France, the European Union’s biggest grain producer, is expected to produce 7.74 million tonnes of winter barley in 2021, up 19.3% compared with last year’s crop, the farm ministry said on this morning.

In its first production forecasts for 2021 harvests, the ministry projected the winter rapeseed crop at 2.95 million tonnes, down 9.2%.

In this context, rapeseed prices, remaine on the rise, also in the wake of soybean oils and canola in particular as demand for biodiesel increased, supporting prices.

However, this morning in Kuala Lumpur the palm is down.

From Black Sea area, climatic conditions in Russia are favorable in the south, however, it is not the same for spring wheats.

One of the main fears also relates to the qualitative aspects.

Russian growers have practically completed the work on establishing spring crops.

Already 50 Mha of all crops have been sown, with finally a small advance compared to last year despite the delay accumulated at the beginning of spring.

Already 12.9 Mha of spring wheat have been sown, which represents an increase of 600,000 ha compared to last year, despite the export tax which remains in force.

This increase in wheat areas can be explained above all by the reseeding of wheat following winter losses, particularly in the central district of the country.

This increase in wheat areas is at the expense of barley areas which however will not be subject to the export tax regime during the new season and which could thus benefit from a higher price than that of wheat, all the while. less at harvest time.

In this context, Russia’s Institute for Agricultural Market Studies (IKAR), has boosted its production estimates for the country’s 2021 wheat crop by 0.6% or by 500,000t, to 80 million tonnes (Mt).

That would still be a year-over-year decline of 6.9%, if realized.

Russia is the world’s No. 1 wheat exporter.

There are signs that food inflation is biting in Russia as their Minister of Economic Development announced they are prepared to expand export curbs on key food products.

From the Middle Kingdom, China, which is by far the world’s largest soybean importer, has seen soybean imports rise 12.8% year-over-year for the first five months of 2021, with a massive tally of 1.405 billion bushels.

Last month’s totals alone were for more than 353 million bushels as China ramped up purchases of Brazilian beans.

Meantime, China has issued new import regulations that will come into effect on Jan 1, 2022.

The new rules target commodities destined for human consumption and will add another list of requirements for companies and countries selling their goods to China.

From Australia, ABARES released their latest June Crop Report and had the following production estimated for 21/22 winter crop:

Wheat 27.8Mt;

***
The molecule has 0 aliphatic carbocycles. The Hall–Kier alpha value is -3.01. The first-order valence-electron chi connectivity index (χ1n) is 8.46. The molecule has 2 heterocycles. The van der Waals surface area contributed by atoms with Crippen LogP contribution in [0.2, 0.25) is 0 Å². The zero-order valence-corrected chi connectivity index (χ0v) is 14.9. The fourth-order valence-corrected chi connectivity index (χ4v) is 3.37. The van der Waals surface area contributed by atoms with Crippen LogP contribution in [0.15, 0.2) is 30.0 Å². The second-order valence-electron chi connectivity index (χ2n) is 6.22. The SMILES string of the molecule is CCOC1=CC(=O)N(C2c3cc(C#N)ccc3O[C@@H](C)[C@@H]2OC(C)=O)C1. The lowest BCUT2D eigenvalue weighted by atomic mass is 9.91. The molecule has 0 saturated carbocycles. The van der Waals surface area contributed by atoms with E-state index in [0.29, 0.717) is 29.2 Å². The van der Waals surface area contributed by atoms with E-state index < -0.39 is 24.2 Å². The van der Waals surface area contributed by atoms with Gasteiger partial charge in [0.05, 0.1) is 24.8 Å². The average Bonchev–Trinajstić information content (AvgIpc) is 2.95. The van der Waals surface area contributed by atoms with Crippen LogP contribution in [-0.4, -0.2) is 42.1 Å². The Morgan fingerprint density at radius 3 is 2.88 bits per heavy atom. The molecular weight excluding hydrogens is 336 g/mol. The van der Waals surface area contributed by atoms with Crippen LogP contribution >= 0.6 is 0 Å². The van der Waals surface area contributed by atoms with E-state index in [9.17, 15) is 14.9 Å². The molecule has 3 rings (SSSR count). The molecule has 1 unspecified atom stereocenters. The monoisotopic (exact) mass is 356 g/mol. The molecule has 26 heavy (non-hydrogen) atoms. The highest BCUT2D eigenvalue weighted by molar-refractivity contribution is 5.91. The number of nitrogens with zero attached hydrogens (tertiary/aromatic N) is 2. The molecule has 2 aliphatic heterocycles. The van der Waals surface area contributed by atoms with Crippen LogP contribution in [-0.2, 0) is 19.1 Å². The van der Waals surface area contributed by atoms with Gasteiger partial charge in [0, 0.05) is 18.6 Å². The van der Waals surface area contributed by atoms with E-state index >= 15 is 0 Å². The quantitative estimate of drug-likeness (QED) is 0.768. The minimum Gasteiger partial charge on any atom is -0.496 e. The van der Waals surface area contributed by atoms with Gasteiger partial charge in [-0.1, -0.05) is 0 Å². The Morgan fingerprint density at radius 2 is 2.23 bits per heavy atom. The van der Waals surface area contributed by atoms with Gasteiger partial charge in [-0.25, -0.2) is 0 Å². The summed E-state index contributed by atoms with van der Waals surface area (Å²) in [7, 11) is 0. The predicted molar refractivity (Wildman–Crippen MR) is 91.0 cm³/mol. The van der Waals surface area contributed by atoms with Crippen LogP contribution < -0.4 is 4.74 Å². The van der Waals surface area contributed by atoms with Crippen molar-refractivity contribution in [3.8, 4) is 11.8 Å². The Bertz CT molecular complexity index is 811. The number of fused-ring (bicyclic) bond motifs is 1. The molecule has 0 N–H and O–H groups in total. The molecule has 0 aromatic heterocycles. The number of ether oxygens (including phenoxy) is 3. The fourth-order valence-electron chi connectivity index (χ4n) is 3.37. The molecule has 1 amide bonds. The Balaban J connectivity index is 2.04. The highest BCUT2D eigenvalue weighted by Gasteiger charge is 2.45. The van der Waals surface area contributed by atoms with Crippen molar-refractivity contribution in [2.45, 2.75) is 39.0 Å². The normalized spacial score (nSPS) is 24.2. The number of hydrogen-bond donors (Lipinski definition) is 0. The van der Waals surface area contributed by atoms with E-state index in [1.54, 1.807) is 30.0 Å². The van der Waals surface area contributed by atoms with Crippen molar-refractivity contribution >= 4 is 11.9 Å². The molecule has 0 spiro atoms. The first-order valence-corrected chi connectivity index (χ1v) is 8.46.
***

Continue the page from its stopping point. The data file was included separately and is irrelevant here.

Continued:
Barley 10.4Mt;

Canola 4.2Mt.

Note that we are at the beginning of winter on this continent and that we are still far from the harvest (around December).

Australian markets were touch stronger to kick off the week.

On the boards we saw current and new crop wheat firmer by $1-2/t, barley also showing gains of $1-2/t.

More old crop barley continued to be let go through SA and Vic through the trade.

We are continuing to see parcels firm up for the July delivery window as grower truck fleets become more available and the urea programs kick in.

Rain through SA in the past 24 hours has been a saving grace for growers.

Parts of the Eyre Peninsula received upwards to 20mm, the Mid-to-Lower North also recorded upwards to 20mm.

Smaller totals have been recorded through the Upper South East and Mallee region with 2.6mm received at Loxton.

More showers pushing across over the day.

The Victorian Wimmera also has recorded falls of upwards to 8-10mm which will keep crops drip-fed for now

With the 4-day BOM forecast for northern NSW and southern Queensland predicting 15-25mm, the sorghum yet to be harvest could potentially throw up some more issues on quality with more sprouting and lodging.

On the international scene, the Algerian tender is eagerly awaited.

Algeria, indeed, issued a new international tender to purchase 50.000 tonne of milling wheat that closes today, although the country often buys more than the nominal amount listed.

In fact, a major uncertainty is the volume that will be retained.

The grain can be sourced from optional origins and is for shipment in July and August.

However, according to traders, German and French origins could be selected.

Japan’s Ministry of Agriculture sought 181,355 tonnes of food-quality wheat from the United States, Canada and Australia in a regular tender.

Japan, the world’s sixth-biggest wheat importer, keeps a tight grip on imports of the country’s second-most important staple after rice and buys the majority of the grain for milling via tenders typically issued thrice a month.

Tonigth we will see how the sessions close.